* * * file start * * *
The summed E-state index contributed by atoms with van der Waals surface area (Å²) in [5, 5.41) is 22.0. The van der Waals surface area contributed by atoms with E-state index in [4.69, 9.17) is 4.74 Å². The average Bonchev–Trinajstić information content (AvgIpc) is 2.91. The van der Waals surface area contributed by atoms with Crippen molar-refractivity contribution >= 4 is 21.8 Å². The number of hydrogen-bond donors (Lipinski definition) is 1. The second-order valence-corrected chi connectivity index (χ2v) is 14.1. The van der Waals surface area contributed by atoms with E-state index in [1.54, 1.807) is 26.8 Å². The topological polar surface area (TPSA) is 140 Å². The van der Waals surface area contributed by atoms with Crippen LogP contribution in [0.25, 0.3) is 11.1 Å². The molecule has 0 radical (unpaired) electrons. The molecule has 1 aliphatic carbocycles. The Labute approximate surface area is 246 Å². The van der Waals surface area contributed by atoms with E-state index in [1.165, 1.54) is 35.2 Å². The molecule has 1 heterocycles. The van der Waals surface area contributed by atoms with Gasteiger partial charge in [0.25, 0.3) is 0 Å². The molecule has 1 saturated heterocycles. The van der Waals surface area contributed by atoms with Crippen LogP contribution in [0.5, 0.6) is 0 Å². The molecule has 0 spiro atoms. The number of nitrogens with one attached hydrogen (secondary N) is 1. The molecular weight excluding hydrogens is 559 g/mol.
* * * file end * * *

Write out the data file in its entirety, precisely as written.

The summed E-state index contributed by atoms with van der Waals surface area (Å²) in [5, 5.41) is 22.0. The van der Waals surface area contributed by atoms with E-state index in [4.69, 9.17) is 4.74 Å². The average Bonchev–Trinajstić information content (AvgIpc) is 2.91. The van der Waals surface area contributed by atoms with Crippen molar-refractivity contribution >= 4 is 21.8 Å². The number of hydrogen-bond donors (Lipinski definition) is 1. The second-order valence-corrected chi connectivity index (χ2v) is 14.1. The van der Waals surface area contributed by atoms with E-state index in [1.54, 1.807) is 26.8 Å². The topological polar surface area (TPSA) is 140 Å². The van der Waals surface area contributed by atoms with Crippen LogP contribution in [0.25, 0.3) is 11.1 Å². The molecule has 0 radical (unpaired) electrons. The molecule has 1 aliphatic carbocycles. The Labute approximate surface area is 246 Å². The van der Waals surface area contributed by atoms with E-state index in [1.165, 1.54) is 35.2 Å². The molecule has 1 heterocycles. The van der Waals surface area contributed by atoms with Gasteiger partial charge in [0.25, 0.3) is 0 Å². The molecule has 1 saturated heterocycles. The van der Waals surface area contributed by atoms with Crippen LogP contribution in [0.5, 0.6) is 0 Å². The molecule has 0 spiro atoms. The number of nitrogens with one attached hydrogen (secondary N) is 1. The molecular weight excluding hydrogens is 559 g/mol.